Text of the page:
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I filled the gas tank each night. When driving out West, there are times when gas stations are few and far between. If you run out of gas on some roads, you’ll be on the missing persons’ list in short order. If you have a favorite gas station—perhaps so you can earn points—good luck. Take what you can get.

Dining can be a challenge. We avoided fast food as much as possible in favor of local restaurants, but many times we ended up in chains like Olive Garden and Cracker Barrel. We even found a Jersey Mike’s sub shop in Arizona. BBQ at a famous Texas restaurant was a disappointment, but gumbo on top of jambalaya in Louisiana was a winner, as were the beignets.

Watch your speed. Traveling down an interstate highway on the Great Plains, with no trees on either side to give you a sense of speed, you can easily find yourself cruising at 90 miles per hour without realizing it. The open spaces are tempting for this former rally car driver, and I love to push the limits.

Zion National Park

If the posted speed is 80, I figure they mean 90, but don’t count on it. My personal best is 115 mph. I was headed to 120, but Connie woke up murmuring something about a crazy old man. Driving along I-80 at 75 mph is not a good time to open the sunroof. It will test your eardrums and, trust me, all the screaming wind will not suck that fly out of the car.

Resist tchotchkes. A stuffed Armadillo may be cool in Texas, but not so much in your living room in Connecticut. That cowboy hat only looks good on a cowboy west of the Mississippi.

What does an old couple, married 54 years, do confined in a car for hours at a time? That’s a piece of cake. Try a ship’s cabin for weeks. Believe it or not, we talk on the road more than at home.

When something comes up that we question or want to learn about, we always have our companion. “Hey, Siri.” On long road trips, we develop a special relationship with her. Connie has even taken to saying “thank you.”

Oh, yes, there’s always the license plate game. The goal is to see a license plate from every state. We saw all 50 states and Guanajuato, Mexico. Believe it or not, Alaska and Hawaii are not the hardest to find. It takes so little to make me happy. If you’re really ambitious, you can count wind turbines. Thousands upon thousands are changing the landscape.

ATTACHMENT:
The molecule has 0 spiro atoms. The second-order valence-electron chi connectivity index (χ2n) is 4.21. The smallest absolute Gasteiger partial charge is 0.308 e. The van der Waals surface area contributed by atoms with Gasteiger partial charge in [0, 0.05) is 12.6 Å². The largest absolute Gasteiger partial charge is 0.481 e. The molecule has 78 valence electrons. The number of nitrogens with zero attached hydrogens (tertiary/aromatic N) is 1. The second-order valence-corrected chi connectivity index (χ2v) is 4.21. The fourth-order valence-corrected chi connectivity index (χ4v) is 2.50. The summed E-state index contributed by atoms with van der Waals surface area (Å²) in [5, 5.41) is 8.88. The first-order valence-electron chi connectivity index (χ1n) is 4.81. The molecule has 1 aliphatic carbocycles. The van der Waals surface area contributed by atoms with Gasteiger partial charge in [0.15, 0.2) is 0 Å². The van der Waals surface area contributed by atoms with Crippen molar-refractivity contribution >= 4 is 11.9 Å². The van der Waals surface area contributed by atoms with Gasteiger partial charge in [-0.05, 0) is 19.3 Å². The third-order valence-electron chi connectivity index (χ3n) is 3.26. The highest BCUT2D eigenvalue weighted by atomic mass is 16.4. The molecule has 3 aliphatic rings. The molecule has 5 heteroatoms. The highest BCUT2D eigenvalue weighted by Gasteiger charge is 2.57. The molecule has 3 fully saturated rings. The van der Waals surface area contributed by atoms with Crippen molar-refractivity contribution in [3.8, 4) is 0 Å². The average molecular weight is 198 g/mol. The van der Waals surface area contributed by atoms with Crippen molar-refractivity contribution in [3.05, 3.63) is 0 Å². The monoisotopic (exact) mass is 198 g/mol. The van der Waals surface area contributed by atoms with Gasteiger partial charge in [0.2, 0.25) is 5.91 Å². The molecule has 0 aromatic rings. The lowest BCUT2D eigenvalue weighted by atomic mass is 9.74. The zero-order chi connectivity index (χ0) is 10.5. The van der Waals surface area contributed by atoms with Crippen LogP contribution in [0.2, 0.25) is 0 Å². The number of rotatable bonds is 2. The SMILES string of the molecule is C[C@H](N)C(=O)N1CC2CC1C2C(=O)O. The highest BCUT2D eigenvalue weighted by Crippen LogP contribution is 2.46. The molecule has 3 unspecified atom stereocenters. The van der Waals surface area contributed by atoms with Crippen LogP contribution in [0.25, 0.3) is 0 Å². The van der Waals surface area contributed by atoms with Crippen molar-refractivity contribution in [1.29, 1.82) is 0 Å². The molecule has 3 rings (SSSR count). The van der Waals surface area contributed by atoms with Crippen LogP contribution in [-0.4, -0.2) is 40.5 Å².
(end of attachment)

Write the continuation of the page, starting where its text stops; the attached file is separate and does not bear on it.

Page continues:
GPS makes travel so easy. My car has a GPS, but it’s a bit out of date, so I prefer Waze. I prop my phone on the dash and we’re good to go. It’s not perfect, though. Get too far off the beaten path and you’ll drive it nuts.

While searching for St. Anthony Sand Dunes in Idaho, I sensed frustration from Waze. We seemed to be going in circles. I was expecting a snide remark such as, “Use a map next time, for Pete’s sake.”

I’m told it’s possible to drive all the way to South America, except for the 90-mile gap between North and South America. That trip may be beyond even those in the go-go years. Where to go next? Canada maybe?

Richard Quinn blogs at QuinnsCommentary.net. Before retiring in 2010, Dick was a compensation and benefits executive. Follow him on Twitter @QuinnsComments and check out his earlier articles.

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Derek R. Austin
Derek R. Austin
2 months ago

While it won’t reconcile exactly with your travel account, the IRS-standard $0.50/mile is a useful rule of thumb for your car costs, which include insurance and depreciation, not just gasoline.

For 7,000 miles, that’s $3,500, not just the $1,000 in gas.

Thomas Taylor
Thomas Taylor
2 months ago

As I read the article, I was struck by the survey that stated 16% of Americans had not left their home state. I remember years ago a speaker at my Rotary Club was asking us to sponsor a field trip for a group of inner city kids to go to the beach for a day. This is an east coast city which for most people is less than a 30 minute drive to the beach. And these kids had never been to a beach in their own home town! My wife and I have been to about half the states in the US and we hope to travel some more when I retire, but I know we are very fortunate to have travelled as much as we have.

David Lancaster
David Lancaster
2 months ago

Rick,

Back in 2016 when we toured Italy there was a company called Tours by Locals that may have tours by car for your wife. They are located in many cities throughout Europe.

Happy Travels

Sean Mooney
Sean Mooney
2 months ago

Working and living in Germany has given me some advantages like being able to see most of Europe and have enough vacation time to explore my fascinating and beautiful home country of USA! We love the road trips. The US has so many natural wonders and the driving is imho quite relaxed (outside of NYC)!
My car top ends on the Autobahn at 140mph which is quite a thrill (well maintained with good tires -important). In Indiana we were stopped because I was enjoying the scenery and clocked at 95. The policeman had been stationed in Germany so he gave us a warning – learned my lesson, whew! Hard to drive so slow – haha!